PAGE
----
Senator Elizabeth Warren (D-MA) wrote to Acting Secretary of Labor Edward Hughes to urge him not to delay the April 10, 2017 effective date of the DOL’s Fiduciary Rule. The letter was a response to President Donald J. Trump’s Memorandum on the Fiduciary Duty Rule, released on February 3, that directed the Secretary of Labor to examine the rule to determine whether it may “adversely affect the ability of Americans to gain access to retirement information and financial advice.” In her letter, Senator Warren asserted that “a decision to rescind . . . or to delay implementation of this rule . . . would rip billions of dollars in retirement savings from the pockets of hardworking Americans and put it straight into the hands of giant financial institutions.”
Senator Warren summarized letters received by “leading” finance companies that support the implementation of the rule as “good for workers.” Senator Warren also observed that these “companies have made what [one company] describe[d] as ‘significant capital investments’ in actively preparing for the rule’s implementation.” She argued:
“To be sure, not every financial company shares this full-steam-ahead support for the DOL rule . . . [b]ut the overwhelming voice of financial firms is clear: they support the goals of this rule. . . .”
Lofchie Comment: Senator Warren’s letter provides some useful information, but judging by the excerpts she cited from the letters she received, the information is tailored closely to her views and may not represent a fair reading of companies’ full letters. Even so, her claims merit scrutiny:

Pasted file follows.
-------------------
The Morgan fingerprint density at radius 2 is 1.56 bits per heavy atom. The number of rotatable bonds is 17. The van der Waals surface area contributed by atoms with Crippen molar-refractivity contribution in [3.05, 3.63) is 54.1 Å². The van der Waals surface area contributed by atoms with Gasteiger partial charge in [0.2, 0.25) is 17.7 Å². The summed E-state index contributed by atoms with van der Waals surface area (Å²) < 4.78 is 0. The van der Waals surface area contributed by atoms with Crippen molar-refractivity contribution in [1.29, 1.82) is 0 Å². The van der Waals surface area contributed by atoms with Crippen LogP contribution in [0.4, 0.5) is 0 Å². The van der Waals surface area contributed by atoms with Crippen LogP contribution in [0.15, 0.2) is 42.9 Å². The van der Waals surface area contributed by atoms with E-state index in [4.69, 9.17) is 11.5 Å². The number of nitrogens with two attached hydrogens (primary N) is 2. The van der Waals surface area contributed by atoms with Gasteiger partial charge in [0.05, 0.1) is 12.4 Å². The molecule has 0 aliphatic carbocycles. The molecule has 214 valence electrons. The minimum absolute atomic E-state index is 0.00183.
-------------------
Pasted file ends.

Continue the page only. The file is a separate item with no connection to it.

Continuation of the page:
1) Regarding the claim that the Fiduciary Rule will save investors $17 billion: this is highly speculative. One could just as easily claim that investors would lose the same amount of money if they were (a) deprived of access to investment advice, and (b) encouraged to move to fee-based accounts, since many investors might be better off with transaction-based accounts.
2) It is true that some firms favor the adoption of the Fiduciary Rule, especially those that will benefit from it as a matter of competitive advantage. Other firms oppose it because they will be injured by it as a matter of competitive advantage. Senator Warren prefers quoting the former to quoting the latter.
3) Senator Warren quotes a number of firms as favoring the “core objective” of the Fiduciary Rule (or language to that effect). These firms, undoubtedly, also support mom and apple pie. Good rulemaking is about more than vaguely good intentions.
4) That firms are prepared to comply with the rule is not a compelling argument. If firms want to stay in business, they have no choice but to comply with government directives. That says nothing about whether the directive is sensible.
Ultimately, the problem with the Fiduciary Rule is this: in the case of securities transactions, the SEC should be responsible for making rules concerning suitability. Having one set of rules adopted by the SEC as to the transactions for an individual’s personal account, and another set of rules adopted by the DOL as to transactions for an individual’s IRA, is simply no way to run a regulatory system.